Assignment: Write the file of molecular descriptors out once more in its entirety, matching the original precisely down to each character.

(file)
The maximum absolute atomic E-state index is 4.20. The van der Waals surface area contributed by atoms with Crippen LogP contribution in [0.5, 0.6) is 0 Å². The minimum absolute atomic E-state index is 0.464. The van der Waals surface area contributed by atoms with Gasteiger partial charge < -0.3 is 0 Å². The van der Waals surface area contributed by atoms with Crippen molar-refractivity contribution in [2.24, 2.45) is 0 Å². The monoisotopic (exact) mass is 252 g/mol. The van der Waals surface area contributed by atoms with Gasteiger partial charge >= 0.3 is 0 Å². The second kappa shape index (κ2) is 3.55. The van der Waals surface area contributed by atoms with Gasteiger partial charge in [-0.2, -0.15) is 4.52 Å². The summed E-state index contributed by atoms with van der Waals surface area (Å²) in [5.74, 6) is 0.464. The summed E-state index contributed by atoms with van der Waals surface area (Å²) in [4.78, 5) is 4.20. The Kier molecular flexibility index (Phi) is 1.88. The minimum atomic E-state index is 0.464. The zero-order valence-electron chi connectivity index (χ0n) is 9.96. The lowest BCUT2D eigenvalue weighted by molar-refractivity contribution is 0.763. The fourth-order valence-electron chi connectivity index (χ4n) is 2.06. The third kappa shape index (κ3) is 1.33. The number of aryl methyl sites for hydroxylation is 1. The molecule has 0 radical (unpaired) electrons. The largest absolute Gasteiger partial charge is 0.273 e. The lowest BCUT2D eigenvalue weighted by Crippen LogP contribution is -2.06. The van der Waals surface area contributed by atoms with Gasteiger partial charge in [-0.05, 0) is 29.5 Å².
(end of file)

The maximum absolute atomic E-state index is 4.20. The van der Waals surface area contributed by atoms with Crippen LogP contribution in [0.5, 0.6) is 0 Å². The minimum absolute atomic E-state index is 0.464. The van der Waals surface area contributed by atoms with Gasteiger partial charge < -0.3 is 0 Å². The van der Waals surface area contributed by atoms with Crippen molar-refractivity contribution in [2.24, 2.45) is 0 Å². The monoisotopic (exact) mass is 252 g/mol. The van der Waals surface area contributed by atoms with Gasteiger partial charge >= 0.3 is 0 Å². The second kappa shape index (κ2) is 3.55. The van der Waals surface area contributed by atoms with Gasteiger partial charge in [-0.2, -0.15) is 4.52 Å². The summed E-state index contributed by atoms with van der Waals surface area (Å²) in [5.74, 6) is 0.464. The summed E-state index contributed by atoms with van der Waals surface area (Å²) in [4.78, 5) is 4.20. The Kier molecular flexibility index (Phi) is 1.88. The minimum atomic E-state index is 0.464. The zero-order valence-electron chi connectivity index (χ0n) is 9.96. The lowest BCUT2D eigenvalue weighted by molar-refractivity contribution is 0.763. The fourth-order valence-electron chi connectivity index (χ4n) is 2.06. The third kappa shape index (κ3) is 1.33. The number of aryl methyl sites for hydroxylation is 1. The molecule has 0 radical (unpaired) electrons. The largest absolute Gasteiger partial charge is 0.273 e. The lowest BCUT2D eigenvalue weighted by Crippen LogP contribution is -2.06. The van der Waals surface area contributed by atoms with Gasteiger partial charge in [-0.05, 0) is 29.5 Å².